Phoenician Splendor & Turkish Delights

South of the bustling Lebanese capital–the alluring Beirut–is the ancient Phoenician city of Tyre. In its heyday it was a major center of international trade and commerce. From Tyre, Phoenician merchants and sailors  sailed to present day Spain, Greece, and Tunisia. The ruins of the old city are remarkably intact and bear witness to centuries of invasions and cultural exchange. For more information please read Mohammed El Hebeishy’s “Phoenicia Revived” You can also view several pictures of these imposing ancient ruins when accessing the provided link.

If Turkey is more to relevant to your interests, you should take a look at Susanne Güsten’s recent article in the New York Times by clicking here. Turkey has undertaken steps to protect ancient Christian churches and monasteries, in particular those found in Anatolia. Restoration and preservation work has been conducted and tourists are flocking to these sites as a result.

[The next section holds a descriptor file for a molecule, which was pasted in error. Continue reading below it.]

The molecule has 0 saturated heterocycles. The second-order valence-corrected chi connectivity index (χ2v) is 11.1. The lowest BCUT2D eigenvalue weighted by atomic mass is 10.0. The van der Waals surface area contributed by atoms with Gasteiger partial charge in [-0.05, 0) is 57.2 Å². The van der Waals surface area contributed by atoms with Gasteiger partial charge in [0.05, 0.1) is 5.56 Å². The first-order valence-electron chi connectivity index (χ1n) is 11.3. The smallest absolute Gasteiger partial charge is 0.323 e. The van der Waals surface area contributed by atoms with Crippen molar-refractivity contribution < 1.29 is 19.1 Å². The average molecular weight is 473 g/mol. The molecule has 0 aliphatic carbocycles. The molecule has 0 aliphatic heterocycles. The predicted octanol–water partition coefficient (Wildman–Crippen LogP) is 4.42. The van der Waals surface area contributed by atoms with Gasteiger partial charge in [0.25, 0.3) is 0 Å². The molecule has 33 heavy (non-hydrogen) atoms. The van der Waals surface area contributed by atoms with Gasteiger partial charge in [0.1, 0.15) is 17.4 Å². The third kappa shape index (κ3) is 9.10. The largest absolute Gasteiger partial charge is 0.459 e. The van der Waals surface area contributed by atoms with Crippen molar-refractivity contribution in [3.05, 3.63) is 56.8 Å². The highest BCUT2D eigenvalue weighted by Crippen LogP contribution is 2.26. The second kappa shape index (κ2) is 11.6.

James Wiener
About the Author
James Blake Wiener is the Communications Director at Ancient History Encyclopedia. Trained as a historian and researcher, and previously a professor, James is chiefly interested in cross-cultural exchange, world history, and international relations. Aside from his work at AHE, James is an avid Arabist, devotee of romance languages (French, Portuguese, and Spanish), reggaetoñero, and fan of ice hockey.